While Harding won the war of words and made the Marion Daily Star one of the biggest newspapers in the county, the battle took a toll on his health. In 1889, when Harding was 24, he suffered exhaustion and nervous fatigue. He traveled to Battle Creek, Michigan, to spend several weeks in a sanatorium regaining his strength. He later returned to Marion to continue operating the paper. He spent his days boosting the community on the editorial pages, and his evenings "bloviating" (Harding's term for informal conversation) with his friends over games of poker.
On July 8, 1891, Harding married Florence Kling, an older woman, a divorcee, and the mother of a young son, Marshall Eugene DeWolfe. She had pursued him persistently, until he reluctantly surrendered and proposed. Florence's father, Amos Hall Kling, was Harding's nemesis. Upon hearing that his only daughter intended to marry Harding, Kling disowned her and even forbade his wife to attend her wedding. He opposed the marriage vigorously and would not speak to his daughter or son-in-law for eight years.
The couple complemented one another with Harding's affable personality balancing his wife's no-nonsense approach to life. Florence Harding inherited her father's determination and business sense and turned the Marion Daily Star into a profitable business. She has been credited with helping Harding to achieve greater things than he might have done alone, leading to speculation that she later pushed him all the way to the White House.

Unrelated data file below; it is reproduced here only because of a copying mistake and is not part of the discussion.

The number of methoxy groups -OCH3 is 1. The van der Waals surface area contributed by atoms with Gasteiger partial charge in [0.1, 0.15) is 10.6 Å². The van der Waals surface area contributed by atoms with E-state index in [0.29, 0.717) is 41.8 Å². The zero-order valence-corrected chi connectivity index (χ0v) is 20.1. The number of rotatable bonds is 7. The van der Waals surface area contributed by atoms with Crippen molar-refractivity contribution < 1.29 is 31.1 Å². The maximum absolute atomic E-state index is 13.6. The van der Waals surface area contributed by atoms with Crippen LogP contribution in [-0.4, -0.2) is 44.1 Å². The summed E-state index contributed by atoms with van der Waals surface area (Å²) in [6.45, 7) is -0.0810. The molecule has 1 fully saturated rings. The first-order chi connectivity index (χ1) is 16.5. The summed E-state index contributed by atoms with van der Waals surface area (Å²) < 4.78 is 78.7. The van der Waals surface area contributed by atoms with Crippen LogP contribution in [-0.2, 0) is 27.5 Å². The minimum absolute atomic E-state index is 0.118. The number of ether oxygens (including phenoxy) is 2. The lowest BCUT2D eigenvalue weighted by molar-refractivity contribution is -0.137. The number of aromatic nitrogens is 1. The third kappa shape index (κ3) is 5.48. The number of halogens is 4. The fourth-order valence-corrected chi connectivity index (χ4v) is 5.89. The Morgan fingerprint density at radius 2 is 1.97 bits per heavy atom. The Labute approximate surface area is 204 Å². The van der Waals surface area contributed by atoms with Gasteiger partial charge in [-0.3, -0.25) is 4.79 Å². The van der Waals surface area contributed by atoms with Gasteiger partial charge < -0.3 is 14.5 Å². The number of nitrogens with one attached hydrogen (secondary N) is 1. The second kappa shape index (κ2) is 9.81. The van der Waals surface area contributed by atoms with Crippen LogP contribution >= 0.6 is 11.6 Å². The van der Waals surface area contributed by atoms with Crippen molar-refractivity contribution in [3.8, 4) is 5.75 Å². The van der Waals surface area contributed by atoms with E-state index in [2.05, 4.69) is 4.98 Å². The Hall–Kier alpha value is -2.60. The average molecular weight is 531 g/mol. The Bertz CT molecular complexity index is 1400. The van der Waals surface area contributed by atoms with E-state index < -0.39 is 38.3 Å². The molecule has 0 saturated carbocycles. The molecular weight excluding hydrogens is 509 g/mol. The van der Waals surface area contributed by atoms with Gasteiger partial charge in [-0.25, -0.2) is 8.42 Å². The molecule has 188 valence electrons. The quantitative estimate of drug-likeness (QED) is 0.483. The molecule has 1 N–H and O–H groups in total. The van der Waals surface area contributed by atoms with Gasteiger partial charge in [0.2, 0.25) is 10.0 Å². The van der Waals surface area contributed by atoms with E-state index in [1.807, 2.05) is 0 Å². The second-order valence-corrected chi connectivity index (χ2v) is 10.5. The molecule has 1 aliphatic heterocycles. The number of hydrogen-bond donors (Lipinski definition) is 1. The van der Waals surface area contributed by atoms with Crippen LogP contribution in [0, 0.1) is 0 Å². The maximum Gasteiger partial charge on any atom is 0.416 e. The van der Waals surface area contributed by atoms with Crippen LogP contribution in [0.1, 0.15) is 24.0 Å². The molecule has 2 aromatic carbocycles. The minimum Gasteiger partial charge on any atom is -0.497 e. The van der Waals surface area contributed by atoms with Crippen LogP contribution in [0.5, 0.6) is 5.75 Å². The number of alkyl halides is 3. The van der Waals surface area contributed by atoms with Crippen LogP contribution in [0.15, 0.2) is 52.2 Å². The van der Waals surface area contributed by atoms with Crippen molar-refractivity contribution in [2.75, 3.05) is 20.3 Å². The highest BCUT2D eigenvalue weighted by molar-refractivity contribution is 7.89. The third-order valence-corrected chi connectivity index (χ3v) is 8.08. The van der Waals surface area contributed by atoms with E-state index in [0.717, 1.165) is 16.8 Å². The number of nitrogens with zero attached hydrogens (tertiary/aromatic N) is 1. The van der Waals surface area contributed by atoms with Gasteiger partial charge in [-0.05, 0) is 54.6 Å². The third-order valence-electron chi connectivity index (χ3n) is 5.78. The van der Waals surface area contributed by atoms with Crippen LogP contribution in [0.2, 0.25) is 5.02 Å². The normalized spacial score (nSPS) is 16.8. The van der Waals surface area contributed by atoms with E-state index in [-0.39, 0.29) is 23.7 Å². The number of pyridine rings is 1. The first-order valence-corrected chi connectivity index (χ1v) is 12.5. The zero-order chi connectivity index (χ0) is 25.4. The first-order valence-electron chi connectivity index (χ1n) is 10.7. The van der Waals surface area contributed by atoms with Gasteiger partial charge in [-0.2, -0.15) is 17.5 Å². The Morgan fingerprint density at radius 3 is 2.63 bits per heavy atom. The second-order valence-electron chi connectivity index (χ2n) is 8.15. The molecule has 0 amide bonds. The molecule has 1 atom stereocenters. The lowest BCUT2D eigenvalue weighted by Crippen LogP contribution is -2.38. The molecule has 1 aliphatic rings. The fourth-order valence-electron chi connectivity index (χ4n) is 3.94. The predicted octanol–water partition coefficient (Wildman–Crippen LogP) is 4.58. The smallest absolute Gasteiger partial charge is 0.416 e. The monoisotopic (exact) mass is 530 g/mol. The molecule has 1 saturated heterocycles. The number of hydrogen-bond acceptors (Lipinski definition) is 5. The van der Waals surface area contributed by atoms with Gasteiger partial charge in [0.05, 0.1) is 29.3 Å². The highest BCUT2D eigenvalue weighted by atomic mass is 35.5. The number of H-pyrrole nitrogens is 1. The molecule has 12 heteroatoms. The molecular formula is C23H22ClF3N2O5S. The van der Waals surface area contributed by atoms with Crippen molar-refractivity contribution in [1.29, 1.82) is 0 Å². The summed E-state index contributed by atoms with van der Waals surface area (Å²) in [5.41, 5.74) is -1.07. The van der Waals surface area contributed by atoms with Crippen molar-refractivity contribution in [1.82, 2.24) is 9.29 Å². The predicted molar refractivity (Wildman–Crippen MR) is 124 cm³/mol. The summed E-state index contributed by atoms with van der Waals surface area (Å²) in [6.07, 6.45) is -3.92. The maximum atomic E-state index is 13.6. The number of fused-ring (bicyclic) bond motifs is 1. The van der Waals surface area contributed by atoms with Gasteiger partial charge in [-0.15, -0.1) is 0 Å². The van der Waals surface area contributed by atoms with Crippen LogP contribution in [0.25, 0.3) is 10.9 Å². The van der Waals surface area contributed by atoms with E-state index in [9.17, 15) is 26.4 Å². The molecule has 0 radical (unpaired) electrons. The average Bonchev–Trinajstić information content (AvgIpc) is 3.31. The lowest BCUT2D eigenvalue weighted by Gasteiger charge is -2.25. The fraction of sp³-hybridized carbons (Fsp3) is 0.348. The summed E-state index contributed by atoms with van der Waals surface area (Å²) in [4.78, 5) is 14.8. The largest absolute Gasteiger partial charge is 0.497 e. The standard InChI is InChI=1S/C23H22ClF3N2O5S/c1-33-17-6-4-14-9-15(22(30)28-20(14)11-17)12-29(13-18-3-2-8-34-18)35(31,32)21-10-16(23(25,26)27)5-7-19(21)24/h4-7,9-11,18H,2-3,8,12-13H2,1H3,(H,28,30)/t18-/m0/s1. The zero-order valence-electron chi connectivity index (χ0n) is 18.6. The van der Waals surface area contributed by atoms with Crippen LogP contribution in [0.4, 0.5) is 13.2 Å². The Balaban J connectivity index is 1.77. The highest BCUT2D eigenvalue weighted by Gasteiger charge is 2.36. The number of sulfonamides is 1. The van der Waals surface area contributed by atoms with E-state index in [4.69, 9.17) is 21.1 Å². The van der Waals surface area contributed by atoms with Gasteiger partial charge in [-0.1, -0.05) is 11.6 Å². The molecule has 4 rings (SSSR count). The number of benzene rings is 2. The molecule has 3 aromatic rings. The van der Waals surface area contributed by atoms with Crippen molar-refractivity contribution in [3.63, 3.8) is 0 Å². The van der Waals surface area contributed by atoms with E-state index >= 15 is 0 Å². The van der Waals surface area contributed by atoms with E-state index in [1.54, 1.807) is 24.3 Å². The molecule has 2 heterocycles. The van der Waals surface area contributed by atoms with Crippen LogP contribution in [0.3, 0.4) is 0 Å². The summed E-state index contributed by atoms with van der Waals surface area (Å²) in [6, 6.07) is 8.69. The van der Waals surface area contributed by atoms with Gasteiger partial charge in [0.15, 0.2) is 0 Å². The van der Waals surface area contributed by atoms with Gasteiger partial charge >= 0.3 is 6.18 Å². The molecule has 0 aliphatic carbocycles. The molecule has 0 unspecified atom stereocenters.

Harding was a Freemason, raised to the Sublime Degree of a Master Mason on August 27, 1920, in Marion Lodge #70, F.& A.M., in Marion, Ohio.
As an influential newspaper publisher with a flair for public speaking, Harding was elected to the Ohio State Senate in 1899. He served four years before being elected lieutenant governor of Ohio, a post he occupied from 1903 to 1905. His leanings were conservative, and his record in both offices was relatively undistinguished. At the conclusion of his term as lieutenant governor, Harding returned to private life.